Back when I reviewed the innovative-but-deeply-flawed Lytro camera in 2012 – a camera that could capture 'live' photos that you could adjust the focus on when editing – I noted that if the technology was scaled up and applied to video, it would find a natural home in the world of visual effects.

Four years later, this has finally happened. Following the launch of the Immerge VR camera in November 2015 – which is still a prototype – the company has launched the Lytro Cinema system. This lets filmmakers capture footage with the 'light field' information for each pixel. De-jargoned, this means that you know how far each pixel is away from the camera – called Z-depth – as well as its colour and brightness.

The simplest use for this would be to remove the need for shooting against a greenscreen to capture actors, props and scenery to be keyed and composited with CG and other footage later. With footage from the Lytro Cinema camera, you just select the pixels with a certain distance from the camera and, voila, an instant perfect key.

For professional VFX work though, there's much more that you can do with that Z-depth information. Knowing where every pixel of a piece of footage is in 3D space makes adding in CG characters or other elements a lot easier – especially where you have things in your footage that would make conventional 3D tracking in post difficult.

In a briefing, Lytro demoed a scene from a film it commissioned to show off the camera's capabilities that included confetti blowing in front of a wedding march (you can kinda see it being shot below), with a screen behind some simple scenery. The combination of a moving camera and the confetti would perplex most 3D trackers, but the information recorded by the Lytro Cinema camera made it easy, claimed the company.

Combined with focal length data, the Z-data also lets you adjust the focus of a shot in post. This could be done for creative effect – for example to change the depth-of-field through a shot, something that currently either need to be done when shooting or using extensive post work – to make integrating CG and live-action footage easier.

You can also ‘move' the camera in post up to 10cm in any direction, which could also be used to generate stereoscopic 3D footage from a single camera – though you’d have to allow for the possibility of some parts of nearer objects being hidden from the new position –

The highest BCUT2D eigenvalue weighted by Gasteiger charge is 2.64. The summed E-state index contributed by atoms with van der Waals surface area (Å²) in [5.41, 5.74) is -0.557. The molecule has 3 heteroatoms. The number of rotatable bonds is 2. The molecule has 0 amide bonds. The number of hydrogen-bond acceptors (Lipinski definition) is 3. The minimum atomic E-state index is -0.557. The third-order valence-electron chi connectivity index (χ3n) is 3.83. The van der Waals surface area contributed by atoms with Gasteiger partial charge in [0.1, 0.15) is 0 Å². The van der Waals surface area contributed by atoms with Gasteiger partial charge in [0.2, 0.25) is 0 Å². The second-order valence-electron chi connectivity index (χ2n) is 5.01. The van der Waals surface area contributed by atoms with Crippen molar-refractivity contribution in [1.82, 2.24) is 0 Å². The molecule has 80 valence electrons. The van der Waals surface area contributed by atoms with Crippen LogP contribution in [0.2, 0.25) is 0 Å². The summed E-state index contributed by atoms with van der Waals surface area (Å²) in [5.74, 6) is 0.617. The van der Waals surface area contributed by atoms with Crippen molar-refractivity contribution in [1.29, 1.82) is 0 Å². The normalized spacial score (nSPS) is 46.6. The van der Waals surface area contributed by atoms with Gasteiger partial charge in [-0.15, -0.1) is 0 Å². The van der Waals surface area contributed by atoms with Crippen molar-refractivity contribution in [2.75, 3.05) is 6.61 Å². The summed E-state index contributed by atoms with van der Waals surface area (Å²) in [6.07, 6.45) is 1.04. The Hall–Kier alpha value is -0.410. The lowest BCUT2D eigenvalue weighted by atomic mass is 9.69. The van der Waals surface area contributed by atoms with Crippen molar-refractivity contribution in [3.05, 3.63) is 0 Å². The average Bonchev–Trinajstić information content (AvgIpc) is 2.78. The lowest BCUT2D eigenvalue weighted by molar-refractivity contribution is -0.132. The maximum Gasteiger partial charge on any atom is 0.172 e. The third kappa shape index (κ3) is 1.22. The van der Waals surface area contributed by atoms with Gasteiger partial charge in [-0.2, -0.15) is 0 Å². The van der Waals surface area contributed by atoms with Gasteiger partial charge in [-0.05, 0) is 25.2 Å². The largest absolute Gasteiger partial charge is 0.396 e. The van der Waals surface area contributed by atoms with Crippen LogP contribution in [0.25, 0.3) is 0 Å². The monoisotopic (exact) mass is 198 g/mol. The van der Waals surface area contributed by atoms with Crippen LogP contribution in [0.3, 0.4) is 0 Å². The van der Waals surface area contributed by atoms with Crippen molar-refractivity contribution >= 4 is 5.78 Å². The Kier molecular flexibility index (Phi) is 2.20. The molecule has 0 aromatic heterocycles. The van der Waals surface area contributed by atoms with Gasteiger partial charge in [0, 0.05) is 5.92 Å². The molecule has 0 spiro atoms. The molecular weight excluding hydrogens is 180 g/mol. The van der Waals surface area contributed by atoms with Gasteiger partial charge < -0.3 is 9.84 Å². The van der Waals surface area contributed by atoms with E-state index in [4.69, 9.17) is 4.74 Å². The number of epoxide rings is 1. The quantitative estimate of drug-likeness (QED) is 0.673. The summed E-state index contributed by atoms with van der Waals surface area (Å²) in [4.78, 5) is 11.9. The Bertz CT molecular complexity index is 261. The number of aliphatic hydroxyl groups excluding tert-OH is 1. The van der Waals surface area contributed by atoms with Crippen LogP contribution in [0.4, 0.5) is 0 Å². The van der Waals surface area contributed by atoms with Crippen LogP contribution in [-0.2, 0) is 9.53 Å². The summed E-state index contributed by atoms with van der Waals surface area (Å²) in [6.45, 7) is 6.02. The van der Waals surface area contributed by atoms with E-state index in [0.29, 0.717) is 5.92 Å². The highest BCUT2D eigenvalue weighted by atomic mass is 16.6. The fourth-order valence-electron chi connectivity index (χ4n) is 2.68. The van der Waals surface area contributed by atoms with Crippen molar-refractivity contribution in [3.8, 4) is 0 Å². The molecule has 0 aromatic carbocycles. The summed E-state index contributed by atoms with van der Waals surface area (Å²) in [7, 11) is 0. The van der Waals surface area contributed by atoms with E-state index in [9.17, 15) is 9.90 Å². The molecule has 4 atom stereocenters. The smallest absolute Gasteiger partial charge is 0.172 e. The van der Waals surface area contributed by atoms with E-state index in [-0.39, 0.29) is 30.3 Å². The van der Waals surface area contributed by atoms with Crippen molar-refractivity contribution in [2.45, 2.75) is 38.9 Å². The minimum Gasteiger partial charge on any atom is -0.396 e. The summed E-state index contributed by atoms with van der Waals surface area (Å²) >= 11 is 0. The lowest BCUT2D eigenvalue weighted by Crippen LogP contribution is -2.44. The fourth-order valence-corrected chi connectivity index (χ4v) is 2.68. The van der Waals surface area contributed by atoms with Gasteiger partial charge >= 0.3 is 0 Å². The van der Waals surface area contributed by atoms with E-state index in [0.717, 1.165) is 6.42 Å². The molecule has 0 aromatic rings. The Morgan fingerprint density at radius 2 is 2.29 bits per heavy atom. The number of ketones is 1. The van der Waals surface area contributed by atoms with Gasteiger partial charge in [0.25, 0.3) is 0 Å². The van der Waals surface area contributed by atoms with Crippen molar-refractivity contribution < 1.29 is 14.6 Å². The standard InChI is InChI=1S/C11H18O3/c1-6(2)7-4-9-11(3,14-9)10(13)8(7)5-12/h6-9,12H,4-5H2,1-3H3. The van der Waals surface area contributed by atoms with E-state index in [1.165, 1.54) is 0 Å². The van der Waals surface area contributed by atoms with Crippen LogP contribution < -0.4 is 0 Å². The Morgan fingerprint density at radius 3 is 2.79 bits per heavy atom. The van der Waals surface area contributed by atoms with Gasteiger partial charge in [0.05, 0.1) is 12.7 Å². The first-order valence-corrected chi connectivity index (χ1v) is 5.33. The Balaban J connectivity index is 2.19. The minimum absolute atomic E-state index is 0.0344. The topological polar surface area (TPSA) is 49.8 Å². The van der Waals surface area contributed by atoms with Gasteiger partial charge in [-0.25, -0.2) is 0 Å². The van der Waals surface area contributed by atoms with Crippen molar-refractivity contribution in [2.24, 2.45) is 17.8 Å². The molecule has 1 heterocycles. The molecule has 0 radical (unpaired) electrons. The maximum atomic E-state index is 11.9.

As a camera, the Lytro has impressive specs. It has a 755-megapixel sensor that has a wide colour gamut and can capture up to 16 stops of dynamic range – more than enough to be considered capable for capturing HDR video. It can shoot at up to 300fps.

The footage is captured as what Lytro calls as a Light Field Master. This can be rendered into standard filmmaking formats including Real D and IMAX. The Z-depth and other information can be accessed inside an OpenEXR file through a plugin for The Foundry's Nuke compositing software, and Lytro says plugins for other applications will be coming soon – though it wouldn't say which ones beyond a choice of ‘DI and editorial’ tools.

The camera can currently only be used on set, as it needs to be connected to a server during capture – as it's recording some hefty files. However, Lytro told me that it’s planning to produce a more portable version that could even be hung from a helicopter.

The size and complexity of the files means that working with the footage is best done from the cloud, where higher performance is possible than using even a high-end workstation – with editors and VFX artists working using virtualised software. Lytro is offering its own cloud-based platform for this, but the company says it’s open to working with larger VFX and post-production houses to integrate with their infrastructure.

Pricing of production packages, including both the camera and server, start at around $125,000 (around £87,000)